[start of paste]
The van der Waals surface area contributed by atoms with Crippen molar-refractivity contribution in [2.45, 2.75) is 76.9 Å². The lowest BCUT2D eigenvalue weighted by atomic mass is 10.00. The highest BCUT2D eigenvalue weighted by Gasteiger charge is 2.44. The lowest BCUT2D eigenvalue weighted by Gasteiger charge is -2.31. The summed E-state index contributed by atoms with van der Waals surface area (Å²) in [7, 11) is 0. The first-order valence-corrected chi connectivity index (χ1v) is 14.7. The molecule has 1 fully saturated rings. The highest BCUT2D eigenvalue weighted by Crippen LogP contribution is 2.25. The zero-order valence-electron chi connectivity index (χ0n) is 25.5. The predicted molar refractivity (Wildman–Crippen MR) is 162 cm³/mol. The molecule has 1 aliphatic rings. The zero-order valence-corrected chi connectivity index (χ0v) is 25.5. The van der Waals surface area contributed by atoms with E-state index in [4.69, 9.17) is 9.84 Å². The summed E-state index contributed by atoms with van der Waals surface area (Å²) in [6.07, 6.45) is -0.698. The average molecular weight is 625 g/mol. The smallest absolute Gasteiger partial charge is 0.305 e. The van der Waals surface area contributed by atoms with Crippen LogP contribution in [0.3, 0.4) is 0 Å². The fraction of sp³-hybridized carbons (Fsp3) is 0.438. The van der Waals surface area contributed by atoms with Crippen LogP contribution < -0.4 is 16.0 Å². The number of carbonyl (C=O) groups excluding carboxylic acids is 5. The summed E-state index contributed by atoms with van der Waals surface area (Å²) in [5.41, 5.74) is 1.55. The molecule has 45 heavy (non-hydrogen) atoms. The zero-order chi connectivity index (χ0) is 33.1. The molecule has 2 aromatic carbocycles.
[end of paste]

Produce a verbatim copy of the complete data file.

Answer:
The van der Waals surface area contributed by atoms with Crippen molar-refractivity contribution in [2.45, 2.75) is 76.9 Å². The lowest BCUT2D eigenvalue weighted by atomic mass is 10.00. The highest BCUT2D eigenvalue weighted by Gasteiger charge is 2.44. The lowest BCUT2D eigenvalue weighted by Gasteiger charge is -2.31. The summed E-state index contributed by atoms with van der Waals surface area (Å²) in [7, 11) is 0. The first-order valence-corrected chi connectivity index (χ1v) is 14.7. The molecule has 1 fully saturated rings. The highest BCUT2D eigenvalue weighted by Crippen LogP contribution is 2.25. The zero-order valence-electron chi connectivity index (χ0n) is 25.5. The predicted molar refractivity (Wildman–Crippen MR) is 162 cm³/mol. The molecule has 1 aliphatic rings. The zero-order valence-corrected chi connectivity index (χ0v) is 25.5. The van der Waals surface area contributed by atoms with E-state index in [4.69, 9.17) is 9.84 Å². The summed E-state index contributed by atoms with van der Waals surface area (Å²) in [6.07, 6.45) is -0.698. The average molecular weight is 625 g/mol. The smallest absolute Gasteiger partial charge is 0.305 e. The van der Waals surface area contributed by atoms with Crippen LogP contribution in [0.3, 0.4) is 0 Å². The fraction of sp³-hybridized carbons (Fsp3) is 0.438. The van der Waals surface area contributed by atoms with Crippen LogP contribution < -0.4 is 16.0 Å². The number of carbonyl (C=O) groups excluding carboxylic acids is 5. The summed E-state index contributed by atoms with van der Waals surface area (Å²) in [5.41, 5.74) is 1.55. The molecule has 45 heavy (non-hydrogen) atoms. The zero-order chi connectivity index (χ0) is 33.1. The molecule has 2 aromatic carbocycles.